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The majority of people look forward to the day they can leave the treadmill of work behind.

Perhaps for the first time ever, they can slow down and start enjoying themselves. 

In many respects, a reward for all those years of hard work. What they don’t realize, seldom will it be what they expected. 

In fact, this can lead to sudden retirement syndrome where they're miserable, pessimistic and suffering.

Instead of everything being wonderful and rosy, it's anything but! They're at loose ends, nothing seems interesting with no end in sight.

There isn't much to look forward to in the next 20 to 30 years unless you can get past this huge hurdle.

The question is how to make it happen so your retired years are, truly, golden.

What Is Sudden Retirement Syndrome?

This is the shock of transitioning from a busy successful life to a quiet idyllic lifestyle. No more rushing to work, solving problems, and meeting almost impossible deadlines.

Now, you have all the time in the world. Such an abrupt shift creates a whole new set of stresses.

Work provides structure, social interaction, and the feeling of accomplishment. Some people thrive on the “busyness” and being part of a team.

Without all this, there’s a gaping hole in their lives.

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Let’s expand upon this concept. While “letting go” is certainly part of it, having something to “retire to” becomes equally vital.

You might eagerly look forward to the day you leave work. It isn’t a permanent vacation and lots of folks find they miss work.

Sudden Retirement Syndrome is unexpected and, usually, not your choice. Job loss can occur due to a plant closure, economic slowdown leading to lay offs, or corporate downsizing.

The pandemic is further accelerating this trend. Health issues may also force your hand whether it’s yourself or a loved one.

When My World Was Rocked

Over the years, my former employer annually downsized about 10% of their employees.

This became survival of the fittest where you didn’t want to be labeled a low performer.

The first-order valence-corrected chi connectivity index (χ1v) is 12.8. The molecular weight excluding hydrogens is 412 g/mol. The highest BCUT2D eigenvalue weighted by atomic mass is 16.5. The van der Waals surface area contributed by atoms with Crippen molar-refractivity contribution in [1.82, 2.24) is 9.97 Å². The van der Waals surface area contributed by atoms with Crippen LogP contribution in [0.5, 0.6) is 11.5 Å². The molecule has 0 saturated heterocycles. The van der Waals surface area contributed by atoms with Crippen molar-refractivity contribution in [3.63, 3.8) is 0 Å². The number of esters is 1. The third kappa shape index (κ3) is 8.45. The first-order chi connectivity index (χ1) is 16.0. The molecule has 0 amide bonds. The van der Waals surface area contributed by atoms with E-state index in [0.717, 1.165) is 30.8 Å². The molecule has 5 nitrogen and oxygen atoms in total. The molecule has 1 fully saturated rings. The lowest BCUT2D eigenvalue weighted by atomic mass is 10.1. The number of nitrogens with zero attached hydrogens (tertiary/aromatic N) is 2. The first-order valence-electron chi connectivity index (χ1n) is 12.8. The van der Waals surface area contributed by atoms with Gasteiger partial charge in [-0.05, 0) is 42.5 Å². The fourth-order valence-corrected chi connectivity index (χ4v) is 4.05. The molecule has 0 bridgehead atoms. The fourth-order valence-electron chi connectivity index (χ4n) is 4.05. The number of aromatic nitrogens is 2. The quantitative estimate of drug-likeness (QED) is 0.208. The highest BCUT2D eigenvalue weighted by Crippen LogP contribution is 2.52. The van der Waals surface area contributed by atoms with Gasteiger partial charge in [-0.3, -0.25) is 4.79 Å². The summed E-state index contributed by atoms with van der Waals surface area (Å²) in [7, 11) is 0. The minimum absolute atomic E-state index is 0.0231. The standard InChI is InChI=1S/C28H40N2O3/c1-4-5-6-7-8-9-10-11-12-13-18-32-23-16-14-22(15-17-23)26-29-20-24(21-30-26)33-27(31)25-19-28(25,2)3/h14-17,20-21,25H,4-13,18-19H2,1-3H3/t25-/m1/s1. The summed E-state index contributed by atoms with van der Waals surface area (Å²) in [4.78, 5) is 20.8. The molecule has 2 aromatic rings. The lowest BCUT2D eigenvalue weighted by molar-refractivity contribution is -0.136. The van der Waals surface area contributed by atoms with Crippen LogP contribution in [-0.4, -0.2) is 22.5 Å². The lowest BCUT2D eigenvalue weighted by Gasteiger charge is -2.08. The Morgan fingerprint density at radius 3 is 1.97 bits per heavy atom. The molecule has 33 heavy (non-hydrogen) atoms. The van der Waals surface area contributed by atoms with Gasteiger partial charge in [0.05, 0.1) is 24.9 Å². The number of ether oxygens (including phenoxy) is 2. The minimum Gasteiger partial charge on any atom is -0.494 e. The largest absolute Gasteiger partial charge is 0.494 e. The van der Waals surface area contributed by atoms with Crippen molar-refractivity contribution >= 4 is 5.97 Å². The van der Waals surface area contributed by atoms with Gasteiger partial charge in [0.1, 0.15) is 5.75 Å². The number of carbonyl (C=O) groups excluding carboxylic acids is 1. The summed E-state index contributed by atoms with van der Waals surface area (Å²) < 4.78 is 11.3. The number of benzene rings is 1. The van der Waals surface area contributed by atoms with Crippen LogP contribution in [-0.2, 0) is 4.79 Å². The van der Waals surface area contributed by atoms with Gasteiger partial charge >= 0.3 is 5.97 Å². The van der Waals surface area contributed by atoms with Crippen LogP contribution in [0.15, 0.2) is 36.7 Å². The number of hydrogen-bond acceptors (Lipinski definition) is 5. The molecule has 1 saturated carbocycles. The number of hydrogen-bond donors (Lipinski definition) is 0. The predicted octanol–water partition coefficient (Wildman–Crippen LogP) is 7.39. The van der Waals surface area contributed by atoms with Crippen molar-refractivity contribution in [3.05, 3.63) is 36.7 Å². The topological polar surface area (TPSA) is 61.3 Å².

Interestingly, this policy created a culture where an older worker would “let up on the gas” in the hopes of receiving a severance package.

This was the screwed-up world of my corporation. Although job security was a crap shoot at best, I felt fairly safe.

My role was a “Customer Systems Engineer”, working with some of our largest clients.

One of my crowning moments was a contract worth $25 million. A massive win gaining executive management accolades.

I felt secure with even bigger opportunities on the horizon.

Then my life imploded!

Management decided to cut much deeper targeting anyone over 50. After so many years of cuts, I should've seen it coming.

Forever etched in my mind was the day they called me into the boardroom.  

“Today is your last day, effective immediately your employment is terminated”. I had an hour to gather my personal belongings.

Shock and disbelief paralyzed me. After 25 years of loyal service, this couldn’t be happening! 

I wasn’t ready. I loved my job, the clients, and the people I worked with.

The following days left me in a fog of disbelief and denial. Then came the hurt and anger. Never before had I felt so lost.

My experience isn’t unique, this sort of thing happens every day across the country. 

Change is never easy’ and becomes even more difficult when forced upon us.

Dealing with being forced to retire captures all the stuff I wish I’d known back then.

Who's at Risk?

Obviously, some of my colleagues were joyous to receive a severance package and leave the rat race behind.

Others, like myself, struggled. Going from a busy rewarding career to being cast aside is a major shock and adjustment.

Apparently, this is quite common throughout the corporate ranks. 

After years of dedication and clawing their way to the top, executives are regularly “put to pasture”.

They want fresh blood and new ideas. Meanwhile, these individuals need to piece their lives back together.

Other occupations at high risk include doctors, fire fighters, police, and other first responders. 

On the surface, sharing more time with your partner should be a good thing!

Their daily duties often include life and death decisions. They invest their hearts and souls into making this world a better place. 

There’s a real risk of psychological impacts from these careers after retiring.

Retirement Syndrome Symptoms

A whole host of symptoms can manifest themselves. These could include:

  • Withdrawal and social isolation.
  • Self-destructive behavior such as “drowning your sorrows”.
  • Becoming bossy and/or over controlling.
  • Restlessness and boredom with meaningless daily activities.
  • Bitterness and irritability over minor things.